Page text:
What's New in Development and 'Why I don't have a girlfriend': talks from the Warwick Economics Summit

I spoke at the ‘Warwick Economics Summit’ at the weekend – an annual event meticulously organized by students. Warwick logo12The corridor talk was all about jobs and internships – the banks are apparently back and hiring en masse. Well organized? Thinking about jobs? Students have changed since my day…

My talk was on ‘What’s New in Development’. Powerpoint here – feel free to cut and paste. Main points:
– lots of topics haven’t changed and remain central (pro-poor growth; effective aid; universal essential services; gender justice and human rights)
– hunger and resource constraints are a big ‘new-old’ topic
– increasing prominence in development discussions of hitherto ‘northern’ issues – aging, domestic taxation, mental health, disability, obesity/non communicable diseases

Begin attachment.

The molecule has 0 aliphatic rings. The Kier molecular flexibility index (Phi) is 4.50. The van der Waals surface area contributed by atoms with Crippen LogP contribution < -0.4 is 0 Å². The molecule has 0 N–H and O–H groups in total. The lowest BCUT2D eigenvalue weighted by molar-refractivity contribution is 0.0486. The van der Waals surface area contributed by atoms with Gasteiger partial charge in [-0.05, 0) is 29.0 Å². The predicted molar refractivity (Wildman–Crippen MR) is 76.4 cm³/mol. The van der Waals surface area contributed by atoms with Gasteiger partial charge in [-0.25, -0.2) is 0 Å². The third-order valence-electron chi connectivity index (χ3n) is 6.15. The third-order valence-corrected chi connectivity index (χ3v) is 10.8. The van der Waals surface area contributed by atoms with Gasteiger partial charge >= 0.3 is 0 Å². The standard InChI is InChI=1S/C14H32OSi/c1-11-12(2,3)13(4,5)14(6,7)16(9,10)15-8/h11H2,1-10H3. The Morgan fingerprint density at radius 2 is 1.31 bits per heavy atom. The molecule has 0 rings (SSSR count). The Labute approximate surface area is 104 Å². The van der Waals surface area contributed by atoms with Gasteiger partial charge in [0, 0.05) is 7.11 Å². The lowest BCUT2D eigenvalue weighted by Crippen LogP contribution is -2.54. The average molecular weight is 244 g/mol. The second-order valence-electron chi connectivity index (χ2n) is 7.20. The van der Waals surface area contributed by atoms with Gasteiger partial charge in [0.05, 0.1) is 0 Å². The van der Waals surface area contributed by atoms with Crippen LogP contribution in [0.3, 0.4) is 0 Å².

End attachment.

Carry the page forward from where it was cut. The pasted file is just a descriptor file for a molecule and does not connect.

– an ever-wider set of global rules and institutions is being born, but no-one is in charge, so it’s chaotic and ad hoc
– as well as new themes, new ways of thinking are emerging – how change happens, what to measure

You can watch me present it here, but to be honest, you’d probably have more fun skipping to ‘Why I don’t have a girlfriend’: a delightfully silly paper by PhD student Peter Backus, written during what he describes as ‘the Great Loneliness’ of 2008. He decided to employ the Drake Equation (used to estimate the number of extraterrestrial civilizations in our galaxy) to calculate the number of potential Backus-compatible girlfriends in the world. He arrived at the number 26. If you think that’s depressing, a gay Canadian came up with a number of less than one…… Not surprisingly, the paper has gone viral, been picked up in the media etc, and Peter rightly fears nothing he writes in the rest of his academic career will ever do as well.

There’s a happy ending though – since he wrote the paper, he’s found one of the 26 and they’re doing fine. Mind you, if anything goes wrong, he’s now down to 25…..

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